So you have an appreciation of why I was so compelled to go there and the resource the internet archive represents, a little background is in order and they describe their mission on their ’about’ page:

Libraries exist to preserve society’s cultural artifacts and to provide access to them. If libraries are to continue to foster education and scholarship in this era of digital technology, it’s essential for them to extend those functions into the digital world. Many early movies were recycled to recover the silver in the film.

The Library of Alexandria - an ancient center of learning containing a copy of every book in the world - was eventually burned to the ground. Even now, at the turn of the 21st century, no comprehensive archives of television or radio programs exist. But without cultural artifacts, civilization has no memory and no mechanism to learn from its successes and failures. And paradoxically, with the explosion of the Internet, we live in what Danny Hillis has referred to as our “digital dark age”.

“The Internet Archive is working to prevent the Internet - a new medium with major historical significance - and other “born-digital” materials from disappearing into the past. Collaborating with institutions including the Library of Congress and the Smithsonian, we are working to preserve a record for generations to come.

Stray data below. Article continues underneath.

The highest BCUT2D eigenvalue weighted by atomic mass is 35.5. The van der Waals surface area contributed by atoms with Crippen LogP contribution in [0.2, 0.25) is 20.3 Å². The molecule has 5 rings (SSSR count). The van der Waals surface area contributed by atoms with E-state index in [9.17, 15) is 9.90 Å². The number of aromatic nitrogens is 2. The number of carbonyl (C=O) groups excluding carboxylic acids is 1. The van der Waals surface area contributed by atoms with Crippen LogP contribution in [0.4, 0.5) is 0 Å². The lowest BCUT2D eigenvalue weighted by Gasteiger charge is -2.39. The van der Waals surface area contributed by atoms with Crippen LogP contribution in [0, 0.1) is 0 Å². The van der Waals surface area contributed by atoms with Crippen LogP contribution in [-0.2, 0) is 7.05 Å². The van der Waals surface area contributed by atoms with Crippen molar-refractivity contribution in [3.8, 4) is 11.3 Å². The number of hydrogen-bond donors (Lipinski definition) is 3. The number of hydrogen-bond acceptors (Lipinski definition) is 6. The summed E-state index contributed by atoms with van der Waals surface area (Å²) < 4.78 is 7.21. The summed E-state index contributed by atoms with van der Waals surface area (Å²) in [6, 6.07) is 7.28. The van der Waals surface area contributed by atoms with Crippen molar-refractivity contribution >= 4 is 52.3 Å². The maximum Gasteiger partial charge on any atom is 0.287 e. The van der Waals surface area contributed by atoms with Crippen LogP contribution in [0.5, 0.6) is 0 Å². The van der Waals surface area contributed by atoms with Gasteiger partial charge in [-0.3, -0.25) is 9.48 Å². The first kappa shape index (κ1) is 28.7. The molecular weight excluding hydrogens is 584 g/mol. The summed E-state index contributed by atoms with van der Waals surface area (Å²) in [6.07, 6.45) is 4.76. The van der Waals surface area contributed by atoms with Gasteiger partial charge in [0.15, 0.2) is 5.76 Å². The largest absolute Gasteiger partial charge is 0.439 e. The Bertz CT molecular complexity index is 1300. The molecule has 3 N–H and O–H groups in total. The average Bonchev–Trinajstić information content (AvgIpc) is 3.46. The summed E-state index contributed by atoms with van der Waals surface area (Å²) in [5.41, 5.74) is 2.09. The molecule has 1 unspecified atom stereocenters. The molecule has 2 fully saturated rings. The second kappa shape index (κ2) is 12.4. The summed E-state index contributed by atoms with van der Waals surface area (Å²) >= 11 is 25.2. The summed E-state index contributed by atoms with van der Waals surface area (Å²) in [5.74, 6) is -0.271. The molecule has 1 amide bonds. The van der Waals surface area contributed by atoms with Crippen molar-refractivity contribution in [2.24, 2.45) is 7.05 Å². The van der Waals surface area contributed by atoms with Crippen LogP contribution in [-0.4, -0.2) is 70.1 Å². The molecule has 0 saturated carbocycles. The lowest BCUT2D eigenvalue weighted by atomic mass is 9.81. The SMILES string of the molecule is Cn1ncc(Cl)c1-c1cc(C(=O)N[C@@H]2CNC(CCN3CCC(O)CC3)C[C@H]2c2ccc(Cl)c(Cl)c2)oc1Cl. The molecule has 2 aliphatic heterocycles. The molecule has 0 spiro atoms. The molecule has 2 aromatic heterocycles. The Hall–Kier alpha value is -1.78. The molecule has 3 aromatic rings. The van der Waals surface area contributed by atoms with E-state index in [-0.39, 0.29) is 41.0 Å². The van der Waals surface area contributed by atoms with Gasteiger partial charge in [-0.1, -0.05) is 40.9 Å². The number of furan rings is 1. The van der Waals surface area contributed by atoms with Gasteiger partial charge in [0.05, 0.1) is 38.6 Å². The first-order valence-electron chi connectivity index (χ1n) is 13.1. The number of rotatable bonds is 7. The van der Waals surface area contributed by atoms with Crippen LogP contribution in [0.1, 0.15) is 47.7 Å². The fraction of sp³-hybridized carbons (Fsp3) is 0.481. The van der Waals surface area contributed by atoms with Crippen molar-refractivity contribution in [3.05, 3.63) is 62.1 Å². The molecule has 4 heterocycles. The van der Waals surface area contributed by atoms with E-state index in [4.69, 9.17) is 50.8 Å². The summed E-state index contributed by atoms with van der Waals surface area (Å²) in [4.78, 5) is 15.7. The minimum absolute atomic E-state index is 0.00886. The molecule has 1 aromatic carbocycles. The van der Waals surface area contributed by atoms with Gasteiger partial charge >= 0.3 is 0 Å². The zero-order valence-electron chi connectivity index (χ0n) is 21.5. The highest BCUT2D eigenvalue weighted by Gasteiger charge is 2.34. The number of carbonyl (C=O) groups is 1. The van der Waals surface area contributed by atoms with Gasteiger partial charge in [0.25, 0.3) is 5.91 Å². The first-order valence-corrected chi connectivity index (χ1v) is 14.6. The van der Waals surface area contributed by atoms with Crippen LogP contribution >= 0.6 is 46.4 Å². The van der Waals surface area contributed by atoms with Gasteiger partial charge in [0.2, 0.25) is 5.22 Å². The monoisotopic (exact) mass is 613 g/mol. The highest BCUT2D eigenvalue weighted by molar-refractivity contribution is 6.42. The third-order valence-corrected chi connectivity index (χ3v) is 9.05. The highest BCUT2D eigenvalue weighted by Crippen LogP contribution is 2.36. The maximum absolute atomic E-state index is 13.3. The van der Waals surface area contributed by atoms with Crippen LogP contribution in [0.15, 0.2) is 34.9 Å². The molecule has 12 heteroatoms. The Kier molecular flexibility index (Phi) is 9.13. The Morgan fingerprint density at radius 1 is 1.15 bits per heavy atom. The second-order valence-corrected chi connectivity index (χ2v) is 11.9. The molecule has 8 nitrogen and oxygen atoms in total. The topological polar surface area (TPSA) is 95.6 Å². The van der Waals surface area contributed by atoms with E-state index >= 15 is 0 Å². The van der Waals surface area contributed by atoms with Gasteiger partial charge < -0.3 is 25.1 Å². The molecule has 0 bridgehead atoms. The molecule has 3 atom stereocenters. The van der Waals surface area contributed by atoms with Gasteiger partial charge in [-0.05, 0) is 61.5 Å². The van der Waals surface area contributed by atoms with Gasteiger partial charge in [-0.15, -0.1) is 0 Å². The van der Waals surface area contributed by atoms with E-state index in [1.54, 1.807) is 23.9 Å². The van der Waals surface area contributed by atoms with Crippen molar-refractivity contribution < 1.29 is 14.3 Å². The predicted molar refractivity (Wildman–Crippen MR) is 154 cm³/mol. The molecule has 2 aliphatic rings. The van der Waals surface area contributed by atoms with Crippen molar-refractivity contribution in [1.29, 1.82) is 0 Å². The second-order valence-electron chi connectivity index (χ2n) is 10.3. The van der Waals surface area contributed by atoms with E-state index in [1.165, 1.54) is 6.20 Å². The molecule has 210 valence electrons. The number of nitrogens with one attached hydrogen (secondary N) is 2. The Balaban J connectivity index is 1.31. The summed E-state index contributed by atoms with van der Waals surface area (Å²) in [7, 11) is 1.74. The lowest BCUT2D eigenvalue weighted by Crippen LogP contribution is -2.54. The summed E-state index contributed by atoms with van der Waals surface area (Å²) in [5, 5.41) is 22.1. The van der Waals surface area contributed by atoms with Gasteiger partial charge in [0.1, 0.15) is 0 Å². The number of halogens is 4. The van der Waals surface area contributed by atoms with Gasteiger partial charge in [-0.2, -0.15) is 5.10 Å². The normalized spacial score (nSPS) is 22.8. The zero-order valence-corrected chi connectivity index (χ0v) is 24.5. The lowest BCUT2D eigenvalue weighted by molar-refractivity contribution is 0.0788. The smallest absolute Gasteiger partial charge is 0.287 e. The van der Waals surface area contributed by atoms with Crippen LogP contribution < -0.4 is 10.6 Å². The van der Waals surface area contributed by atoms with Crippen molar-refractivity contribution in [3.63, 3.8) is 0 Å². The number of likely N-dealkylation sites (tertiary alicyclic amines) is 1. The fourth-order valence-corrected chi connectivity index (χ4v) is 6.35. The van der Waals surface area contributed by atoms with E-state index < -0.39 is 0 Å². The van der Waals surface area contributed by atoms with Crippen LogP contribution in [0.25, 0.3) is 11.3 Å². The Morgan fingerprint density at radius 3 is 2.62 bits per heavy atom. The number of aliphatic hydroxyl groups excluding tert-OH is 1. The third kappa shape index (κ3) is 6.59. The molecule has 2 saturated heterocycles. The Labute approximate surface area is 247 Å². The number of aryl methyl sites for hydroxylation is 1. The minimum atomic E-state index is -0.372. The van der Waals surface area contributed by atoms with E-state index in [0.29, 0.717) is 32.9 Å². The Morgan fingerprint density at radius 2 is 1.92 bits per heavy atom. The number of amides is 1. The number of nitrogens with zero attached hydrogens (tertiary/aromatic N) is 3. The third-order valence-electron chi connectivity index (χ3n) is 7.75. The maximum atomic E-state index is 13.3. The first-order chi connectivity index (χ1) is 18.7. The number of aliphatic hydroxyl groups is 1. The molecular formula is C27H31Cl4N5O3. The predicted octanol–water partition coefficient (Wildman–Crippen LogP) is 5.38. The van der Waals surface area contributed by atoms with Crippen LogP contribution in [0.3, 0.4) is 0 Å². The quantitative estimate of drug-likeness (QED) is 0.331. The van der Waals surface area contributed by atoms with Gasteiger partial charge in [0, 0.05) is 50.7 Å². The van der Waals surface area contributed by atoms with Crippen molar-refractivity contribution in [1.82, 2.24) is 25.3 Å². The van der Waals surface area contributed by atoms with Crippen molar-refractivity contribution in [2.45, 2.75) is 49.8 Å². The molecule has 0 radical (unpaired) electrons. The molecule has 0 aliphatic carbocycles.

This 501(c)(3) non-profit was founded in 1996 and the volume of digitized content is quietly being amassed by the volunteers and staff dedicated to what many of us believe is one of the most worthwhile endeavors for future generations. 

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For 2010: Apple iPad, 300,000 iPhone Apps & More

If you’ve been paying attention to technology rumors, an Apple tablet (i.e., “iPad”) is at the top of many people’s list for most likely rumor to become reality next year. But when I read a recently published iPad prediction along with the number “300,000″ as a baseline prediction for the number of iPhone applications by the end of 2010, I was intrigued.

Continuing my reading found me focusing on an acceleration in something called “socialityc” applications which is a new category that fuses traditional analytic business applications along with social and collaboration software and how big this category as becoming since so many of us have shifted our attention away from virtually all traditional media sources toward new and social media ones.